Fully acknowledging that there’s a certain level of nitpicking involved in finding flaws for a team that was one game away from making it back to a second consecutive Stanley Cup Final, I do think it’s worth calling into question the way the Tampa Bay Lightning have assembled their defence corps.

Despite Victor Hedman’s herculean efforts to cover up many of the holes behind him on the depth chart, the Penguins eventually exposed this group. The common thread between many of these blueliners, who were routinely picked on by Pittsburgh’s speed, is the premium Steve Yzerman and his staff have placed on size. All things being equal, valuing size is perfectly fine. But you get yourself in trouble when you start sacrificing other skills.

By putting so many of their eggs in that one basket, the Lightning were forced to give significant blocks of ice time to players like Braydon Coburn, Jason Garrison, and Andrej Sustr despite the fact they were having a hellish time keeping up with the pace. The end result wasn’t pretty. They were each completing well under half of their exit attempts, surrendering their own blueline to clean carry-ins more than half of the time, and ultimately wound up south of 50 per cent in both shot and expected goal metrics.

If you include Matt Carle in that group, the most troubling thing of all is the Lightning have more than $15 million in cap space tied up in those four defencemen heading into next season. If the Lightning are going to keep pushing for Stanley Cups they’ll need to recalibrate the attributes they’re prioritizing on the back end. If they don’t, they won’t be optimizing their otherwise tremendously talented roster.

On the other end of the spectrum is San Jose’s defence corps, whose balance and well-rounded composition held up exceptionally well through the first three rounds. Brent Burns justifiably garners the lion’s share of the attention because of his gaudy point totals, and the affable character he portrays on and off of the ice. His puck skills are obviously the driving force of his game, but his combination of aggressiveness, reach, and freakishly slick skating ability for a player of his size is underappreciated. These elements cause all sorts of trouble for the other team.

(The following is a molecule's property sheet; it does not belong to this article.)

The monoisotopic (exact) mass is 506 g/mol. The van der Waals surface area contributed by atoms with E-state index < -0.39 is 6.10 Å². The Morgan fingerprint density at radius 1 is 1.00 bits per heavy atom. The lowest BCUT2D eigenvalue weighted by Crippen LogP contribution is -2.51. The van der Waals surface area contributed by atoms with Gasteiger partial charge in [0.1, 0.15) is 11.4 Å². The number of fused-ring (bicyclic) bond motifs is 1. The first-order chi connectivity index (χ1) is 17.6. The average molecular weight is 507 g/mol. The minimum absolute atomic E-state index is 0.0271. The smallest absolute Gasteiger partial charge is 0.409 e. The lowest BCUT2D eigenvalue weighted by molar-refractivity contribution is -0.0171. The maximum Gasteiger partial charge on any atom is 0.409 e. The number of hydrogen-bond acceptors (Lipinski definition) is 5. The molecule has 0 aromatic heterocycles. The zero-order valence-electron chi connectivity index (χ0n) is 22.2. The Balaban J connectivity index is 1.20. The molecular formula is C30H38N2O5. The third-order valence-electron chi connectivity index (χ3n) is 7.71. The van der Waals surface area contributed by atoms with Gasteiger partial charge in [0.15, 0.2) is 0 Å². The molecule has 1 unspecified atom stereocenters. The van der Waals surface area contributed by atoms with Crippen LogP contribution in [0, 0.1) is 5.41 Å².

A great example of that unique package is neatly captured in the sequence below, where he single-handedly thwarted a developing man advantage for the opposition and turned it into a scoring chance for his teammate in a matter of seconds:

burns1burns2

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While Burns is more of an exception than a rule, the rest of San Jose’s top-four defenders still manage to be effective by doing a little bit of everything well in a more subtle manner. Players such as Paul Martin and Justin Braun tend to slip through the cracks because they don’t have one single skill that’s instantly noticeable to the eye in limited viewings, but they make up for that by always being in the right place at the right time. They understand their own capabilities and make smart, (purposefully) simple plays with the puck to keep it moving in the right direction.

Unfortunately for the Sharks, the same can’t be said for all of their defenders. Their third pairing of Brenden Dillon and Roman Polak has been roasted all post-season long by whoever they’ve gone up against, with San Jose controlling just 44.9 per cent of the shots and 32.9 per cent of the goals scored whenever those two are on the ice together.

While Dillon has had his own share of difficulties, it’s really Polak – who currently sits as the league’s least effective defenceman when it comes to transitioning the puck out of his own zone – who has been exposed as a liability. It’s a little bit of a head scratcher that the Sharks, who have put together a very skilled roster, went out of their way to acquire Polak for a premium. They knew what they were getting, and it hasn’t been very good.